Mr Tan adds that medical insurance is "all [the cover] you need" if you have no dependents.
"If you are going to pass on, nobody is going to miss you financially. You need to at least make sure that you can be responsible for your medical expenses if you are unwell."
Watch your debt
Debt and sky-high interest repayments can wreck your financial plans so you should always keep an eye on it.
You also need to make a distinction between good debt - like business or study loans that can reap investment returns in future - and bad debt like a new TV that does not.
While paying off a debt is a priority so as to reduce fees or interest, you should still save some money during the repayment period.
"For instance, if one has 20 per cent left (of income) after deducting monthly expenses, 15 per cent can go towards the repayment of the debt" with the other 5 per cent being saved, says Ms Tok from DBS.
The savings will come in handy on a rainy day.
To prevent the debt from getting worse, debit cards can help maintain financial discipline, adds Ms Tok. Unlike credit cards, debit cards prevent you from spending more than what you have.
Have an emergency fund
It is also prudent to set up an "emergency fund" that can be easily accessed in case you lose your job or face other out-of-the-blue events.
Once you start investing you may not be able to offload your stocks easily or may have to take a large loss on the sale.
Mr Vasu Menon, vice-president for wealth management Singapore at OCBC Bank, recommends setting aside six to 12 months of your monthly expenses in the emergency fund, while American financial adviser and television host Suze Orman suggests at least eight months of expenses.
Mr Menon said: "If you lose your job, the cash can help you to meet your monthly expenses until you find a new job, which may take as long as six months or even more."
Ms Tok advocates calculating the emergency fund in terms of monthly salary - her advice is to have six months of income before exploring ways to invest excess savings and generate higher returns.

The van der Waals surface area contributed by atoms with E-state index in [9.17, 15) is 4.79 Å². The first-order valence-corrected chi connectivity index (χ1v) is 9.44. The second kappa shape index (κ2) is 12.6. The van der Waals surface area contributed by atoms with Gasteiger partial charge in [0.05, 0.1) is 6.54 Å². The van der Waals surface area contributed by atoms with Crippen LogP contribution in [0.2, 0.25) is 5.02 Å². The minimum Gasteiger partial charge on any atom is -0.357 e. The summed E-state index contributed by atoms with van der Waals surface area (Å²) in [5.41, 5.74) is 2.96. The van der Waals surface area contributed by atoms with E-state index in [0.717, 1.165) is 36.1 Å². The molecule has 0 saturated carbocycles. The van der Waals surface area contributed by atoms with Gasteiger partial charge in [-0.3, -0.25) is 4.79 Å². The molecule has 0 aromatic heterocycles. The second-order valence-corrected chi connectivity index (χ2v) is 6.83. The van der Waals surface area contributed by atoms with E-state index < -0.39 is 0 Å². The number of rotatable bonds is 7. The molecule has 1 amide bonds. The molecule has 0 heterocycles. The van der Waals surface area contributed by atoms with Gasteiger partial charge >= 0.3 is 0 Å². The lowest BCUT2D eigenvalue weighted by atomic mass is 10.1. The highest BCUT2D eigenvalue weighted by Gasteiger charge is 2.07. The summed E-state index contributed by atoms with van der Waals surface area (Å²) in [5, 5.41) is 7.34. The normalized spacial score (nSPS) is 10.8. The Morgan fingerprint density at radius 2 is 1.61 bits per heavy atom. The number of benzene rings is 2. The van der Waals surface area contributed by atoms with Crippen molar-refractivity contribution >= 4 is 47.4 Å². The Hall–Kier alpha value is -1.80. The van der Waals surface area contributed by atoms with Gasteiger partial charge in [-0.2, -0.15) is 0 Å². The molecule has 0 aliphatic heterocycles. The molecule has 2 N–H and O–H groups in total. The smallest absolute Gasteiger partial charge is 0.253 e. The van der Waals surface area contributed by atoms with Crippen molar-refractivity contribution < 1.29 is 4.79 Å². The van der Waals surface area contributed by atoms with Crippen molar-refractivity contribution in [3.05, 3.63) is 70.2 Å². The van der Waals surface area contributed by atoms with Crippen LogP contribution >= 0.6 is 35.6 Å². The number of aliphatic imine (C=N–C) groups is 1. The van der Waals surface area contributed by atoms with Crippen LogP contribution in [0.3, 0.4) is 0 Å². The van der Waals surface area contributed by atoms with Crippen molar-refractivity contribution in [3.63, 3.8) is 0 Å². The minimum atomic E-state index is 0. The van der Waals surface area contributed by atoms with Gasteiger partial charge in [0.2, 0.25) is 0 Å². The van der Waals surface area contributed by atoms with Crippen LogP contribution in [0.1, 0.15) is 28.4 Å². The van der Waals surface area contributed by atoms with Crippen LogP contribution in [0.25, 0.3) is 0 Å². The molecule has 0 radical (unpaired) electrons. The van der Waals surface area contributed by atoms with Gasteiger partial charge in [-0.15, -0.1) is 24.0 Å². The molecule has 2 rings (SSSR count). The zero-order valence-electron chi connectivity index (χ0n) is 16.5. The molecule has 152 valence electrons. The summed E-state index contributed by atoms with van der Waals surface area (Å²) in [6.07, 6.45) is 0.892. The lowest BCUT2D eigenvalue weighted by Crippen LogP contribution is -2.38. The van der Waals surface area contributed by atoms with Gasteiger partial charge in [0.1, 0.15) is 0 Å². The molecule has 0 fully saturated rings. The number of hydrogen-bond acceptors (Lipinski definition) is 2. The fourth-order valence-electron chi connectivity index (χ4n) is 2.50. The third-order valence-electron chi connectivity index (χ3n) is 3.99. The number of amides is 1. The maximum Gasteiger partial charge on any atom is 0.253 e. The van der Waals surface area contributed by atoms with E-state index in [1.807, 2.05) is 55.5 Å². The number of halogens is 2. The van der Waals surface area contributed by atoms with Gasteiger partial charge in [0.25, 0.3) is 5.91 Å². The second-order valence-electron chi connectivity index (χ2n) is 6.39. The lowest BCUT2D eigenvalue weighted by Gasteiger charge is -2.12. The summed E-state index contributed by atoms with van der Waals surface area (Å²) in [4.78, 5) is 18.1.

Start your investment journey
With all these building blocks in place you can now start investing.
This essentially involves harnessing your savings or excess money to work to generate more cash.
Property and stocks are the most common investment classes in Singapore but a private condominium unit can cost upwards of $1 million. So, most young people start with shares, which can be had for as little as a few hundred dollars. The stock market has a wide selection of large counters - called blue chips - to medium-sized and smaller companies.
"For young people with a good risk appetite and starting out, they probably can afford to take a long term view of their investments and so they can afford to invest in riskier products with good long term fundamentals," says Mr Menon.
"In this regard, it makes sense for younger people to put their savings to harder work to build up their wealth instead of stashing most of their savings away into bank deposits."
Of course, investing in any stock comes with risk, and you may at some points find your investments in the red.
You can choose to spread out your investments over a basket of shares, so that the portfolio will not be overly affected if one individual stock does badly.
After the building blocks such as medical insurance and the emergency fund are in place, investments will allow your spare cash to grow and finances to take flight. Just ask Ms Seet.